Eight-year-old Braden had a proposal for his parents after seeing their wedding pictures through the glass of the curio cabinet.
"Why don't you guys get married again?" Braden asked last summer. Everyone else was in the pictures, and he wanted to be in them, too.
It was decided: for their ninth anniversary, Marie Keeney and her husband, Shawn, would renew their wedding vows in November so their son could be a part of their special day.
Keeney, 45, began making plans. She arranged for Braden to walk her down the aisle in a ceremony held in her backyard once again, all to relive her wedding day for her son.
The only thing left to re-create her big day was to dig out from her closet the sleek, simple ivory wedding dress she fell in love with a decade ago.
"It's perfect," Keeney said. "Not too froo-froo and girly."
With a little more than a month to go until the ceremony, she hauled the bulky cardboard box downstairs and broke the seal of the preservation packaging, opening the dress her husband had sent off to a dry cleaner years before.
To her surprise, the front of the dress was simple and elegant, clean of any ornaments. Instead of a bare back, buttons lined the spine of the dress. Three bustles replaced the three small roses she remembered being pinned just above the skirt of the dress.
The gown was not hers.
All of Keeney's planning came to a halt. She canceled invitations, but most of all, she was heartbroken: Her beautiful ivory gown was gone.
"It made me cry," she said. "And I never cry."
So Keeney began investigating. She traced the dress to where her husband dropped it off to be preserved at Eagle Cleaners, 301 W Platt St., in downtown Tampa. Then she learned that it had been outsourced to Wedding Gown Preservation Co. in New York.
Keeney started to lose hope worrying she would never find her dress again. But even though she deemed her dress gone, she at least wanted to return the dress she had to its owner. She posted pictures on Facebook and even looked up other stories on the Internet of women around the country who experienced a similar ordeal.
"I figured I could at least get back her dress even if I couldn't find mine," she said.
After no one had answers, Keeney reached out to the media for help. ABC Action News WFTS-TV 28 reported the story last month to help her retrieve her dress.
A few days after the story aired, the preservation company found her dress and shipped it back to Eagle Cleaners. "I think it's a miracle," she said. "I can't believe I got my dress back."
• • •
Keeney handed over the dress with hopes that another woman would be just as lucky.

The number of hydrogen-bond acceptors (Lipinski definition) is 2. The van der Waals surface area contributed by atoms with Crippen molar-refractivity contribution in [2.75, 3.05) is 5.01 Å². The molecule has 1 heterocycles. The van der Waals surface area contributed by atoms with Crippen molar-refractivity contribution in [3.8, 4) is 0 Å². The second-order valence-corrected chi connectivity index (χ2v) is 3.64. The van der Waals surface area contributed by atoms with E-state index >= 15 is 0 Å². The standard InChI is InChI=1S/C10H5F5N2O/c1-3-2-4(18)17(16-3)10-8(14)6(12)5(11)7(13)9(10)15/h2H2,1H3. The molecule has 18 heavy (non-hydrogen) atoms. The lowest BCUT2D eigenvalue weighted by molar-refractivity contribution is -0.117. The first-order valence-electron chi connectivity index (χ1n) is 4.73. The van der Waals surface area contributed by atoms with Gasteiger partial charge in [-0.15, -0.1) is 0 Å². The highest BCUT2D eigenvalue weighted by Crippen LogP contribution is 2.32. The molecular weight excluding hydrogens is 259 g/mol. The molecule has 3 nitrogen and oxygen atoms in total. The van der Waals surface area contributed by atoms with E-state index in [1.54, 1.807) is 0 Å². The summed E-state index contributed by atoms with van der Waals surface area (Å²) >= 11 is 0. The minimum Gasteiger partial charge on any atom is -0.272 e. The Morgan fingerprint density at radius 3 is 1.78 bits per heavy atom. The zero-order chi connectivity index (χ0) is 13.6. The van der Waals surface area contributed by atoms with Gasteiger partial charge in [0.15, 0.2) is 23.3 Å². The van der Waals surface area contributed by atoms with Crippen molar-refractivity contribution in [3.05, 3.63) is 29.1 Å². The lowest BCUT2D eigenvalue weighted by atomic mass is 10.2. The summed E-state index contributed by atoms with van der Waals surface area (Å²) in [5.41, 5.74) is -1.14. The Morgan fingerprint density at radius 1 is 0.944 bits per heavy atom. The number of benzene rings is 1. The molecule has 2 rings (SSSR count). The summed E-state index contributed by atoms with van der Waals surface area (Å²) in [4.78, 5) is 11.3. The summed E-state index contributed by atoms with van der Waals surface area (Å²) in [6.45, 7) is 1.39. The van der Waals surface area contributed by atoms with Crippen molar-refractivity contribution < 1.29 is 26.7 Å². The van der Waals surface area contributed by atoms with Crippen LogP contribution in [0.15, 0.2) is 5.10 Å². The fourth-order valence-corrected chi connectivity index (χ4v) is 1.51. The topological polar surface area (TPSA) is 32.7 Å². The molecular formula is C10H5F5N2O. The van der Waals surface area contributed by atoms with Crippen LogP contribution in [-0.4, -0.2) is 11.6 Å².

Eagle Cleaners owner David Costa explained that around the time Keeney dropped off her dress, Wedding Gown Preservation Co. lost track of another bride's dress and mixed up the invoices. The other woman was Katherine Stephenson.
He said it was the first mix-up in 13 years of business.
In a tale of two dresses, the two women lived just 3 miles apart in Pinellas County; both had 8-year-old sons. Based on wedding photos as evidence, even their bouquets matched. And they both picked the same dry cleaners across the bay in downtown Tampa.
Stephenson reconciled 10 years ago with the fact that her dress had disappeared. At the time, she was preoccupied with family and health issues.
The missing dress slipped to the back of her mind as time went on, until she saw two missed calls on her cellphone from her mother-in-law with urgent news.
The Tampa Bay Times had contacted her mother-in-law, Debe Stephenson, looking for a Katherine Stephenson who was missing a wedding gown. There was a match: within an hour, Debe relayed the good news to her daughter-in-law.
Stephenson would be reunited with her long-lost gown, the only tangible memory to a time before she lost her grandfather, father, brother and a family friend.
"Several people at that wedding are not with us anymore," she said. "It will be really nice to have something special from a time when they were all in our lives."
Stephenson returned to Eagle Cleaners to pick up her dress last week. It had been gingerly placed in the same box Keeney sent it back in.
She hoisted the dress, admiring the billowing bustles in the back and reminiscing about her wedding day in 2001.
A worker asked if she wanted to send the dress back to be preserved again for no charge. Stephenson hesitated and smiled.
"Now that it's open I can show my husband and son," she said. "I totally get why (Keeney) wanted to do it again."
• • •
The party is back on. The Keeneys' ceremony has since been postponed for their 10th anniversary this November. And Keeney will once again walk down the aisle in the elegant gown she fell in love with a decade ago, her son by her side.
Her dress still fits.
"They say it's bad luck to wear your dress twice," Keeney said, smiling. "But I don't believe any of that."
Contact Colleen Wright firstname.lastname@example.org or (727) 893-8313. Follow her on Twitter @Colleen_Wright.